Miscellaneous supplies were stacked on the rear of the scoop.The supplies consisted of 18 bags of rock dust, buckets of continuous mining machine bits, roof bolt plates, a case of bottled water, and empty rock dust bags.This condition significantly obstructed the scoop operator’s visibility when he operated in the reverse direction (battery end first) and restricted his ability to see miners working around him.The scoop was being operated in reverse when the accident occurred.

A protective canopy is required by regulation to be installed over the scoop operator’s compartment.The height of the canopy was 39 ¾ inches above the mine floor.The canopy also limited the operator’s visibility while the scoop was in operation, but not sufficient to have caused or contributed to the accident.

Due to the raised position of the batteries, the location of the scoop operator along the outside of the machine, and the materials stacked upon the scoop, the scoop operator’s visibility was extremely limited.Interviews indicate that the practice of placing rock dust bags on scoops in this manner has been allowed for some time, therefore management allowed the practice to exist despite a company policy prohibiting this practice.

An inspection of the scoop was conducted to determine its mechanical and electrical condition and function. There were no deficiencies or violations identified in the inspection of the scoop that contributed to the cause of the accident.One noncontributory permissibility violation was issued for an opening in the main contactor panel.

Proximity Detection
A permissible proximity detection system, capable of detecting the presence of miners and disengaging an equipment’s movement, was installed by the mine operator.The HazardAvert proximity system, developed and marketed by Strata Proximity Systems (MSHA Evaluation Number 18-PDA090003-3), was installed on a Highland Machinery Shuttle Car, serial number 1021-11-1003, and a Fairchild 35C DC powered scoop, serial number T337-224, for evaluation.

The system was demonstrated to the District 4 Manager on May 14, 2013, and to MSHA Technical Support personnel on June 5, 2013.Subsequently, Safeguard Notice 3575545 issued on February 28, 2013 was modified to allow the use of functional and effective proximity detection systems in lieu of cameras to prevent miners from being exposed to hazards related to the movement of mobile equipment.MSHA continues to allow the mine operator to utilize existing camera systems.


ROOT CAUSE ANALYSIS

A root cause analysis was conducted to identify the cause(s) of the accident that were correctable through reasonable management controls. Listed below are root causes identified during the analyses and the corresponding corrective actions implemented to prevent a recurrence of the accident.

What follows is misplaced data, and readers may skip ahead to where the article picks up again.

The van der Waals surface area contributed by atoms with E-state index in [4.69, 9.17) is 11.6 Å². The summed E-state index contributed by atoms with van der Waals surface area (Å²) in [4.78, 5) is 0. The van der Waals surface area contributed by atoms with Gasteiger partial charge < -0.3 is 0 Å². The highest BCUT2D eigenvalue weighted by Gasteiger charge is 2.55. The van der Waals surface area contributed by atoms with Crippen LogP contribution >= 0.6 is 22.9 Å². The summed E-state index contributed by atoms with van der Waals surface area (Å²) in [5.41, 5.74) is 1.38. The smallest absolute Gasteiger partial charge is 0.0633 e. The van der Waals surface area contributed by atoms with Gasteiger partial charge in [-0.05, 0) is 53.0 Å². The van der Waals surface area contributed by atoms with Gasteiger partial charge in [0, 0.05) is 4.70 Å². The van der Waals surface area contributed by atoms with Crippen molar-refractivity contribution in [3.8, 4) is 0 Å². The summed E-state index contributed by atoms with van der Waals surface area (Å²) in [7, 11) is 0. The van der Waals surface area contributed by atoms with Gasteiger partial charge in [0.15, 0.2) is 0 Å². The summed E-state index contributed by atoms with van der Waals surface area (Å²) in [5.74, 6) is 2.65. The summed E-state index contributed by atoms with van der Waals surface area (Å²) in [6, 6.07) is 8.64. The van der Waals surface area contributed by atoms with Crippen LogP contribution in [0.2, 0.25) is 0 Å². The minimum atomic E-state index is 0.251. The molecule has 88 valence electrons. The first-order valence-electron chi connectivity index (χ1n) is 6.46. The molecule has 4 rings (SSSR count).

Root Cause: The Fairchild Model 35C-WHL scoop being operated on the Number 3 Section was allowed to operate with supplies and other extraneous material positioned on top of the machine, and traveling in the reverse direction with the batteries in a full raised position which caused limited visibility of the machine operator.Interviews indicate that the practice of placing rock dust on scoops in this manner has been allowed for some time, therefore management allowed the practice to exist despite a company policy prohibiting this practice.

Corrective Action:This scoop and all other mobile rubber tired equipment operating at this mine will be maintained such that supplies or other extraneous material be positioned or located on the machines in the bucket in a manner that does not obstruct the operator’s visibility from the machine operator’s compartment while operating the machine.The mine operator was issued a notice to provide safeguards to eliminate this hazard.The operator trained the miners in the provisions of the safeguard notice.
Root Cause:The mining height limited the canopy height of the scoop which contributed to reduced visibility for the operators of mobile equipment in certain areas of the section. These factors made it difficult to see miners that were either working or traveling on-foot in areas of the section where mobile equipment was being operated.
Corrective Actions:MSHA issued notices to provide safeguards requiring the following hazards be eliminated:Physical barriers or warning devices were required to be installed at all approaches to areas where persons are performing work.MSHA is allowing the mine operator to install proximity detection systems or utilize existing camera systems. Intrinsically safe or permissible strobe lights are to be worn by all persons while working or traveling inby the section loading points.The operator trained the miners in the provisions of the safeguard notices.

MSHA issues safeguards to minimize hazards with respect to transportation of men and materials in accordance with 314(b) of the Mine Safety and Health Act of 1977 and 30 CFR Section 75.1403.Safeguards are issued mine specific and civil penalties are not assessed when first issued.However future noncompliance with established safeguards allows MSHA to issue a violation and assess a civil penalty.

CONCLUSION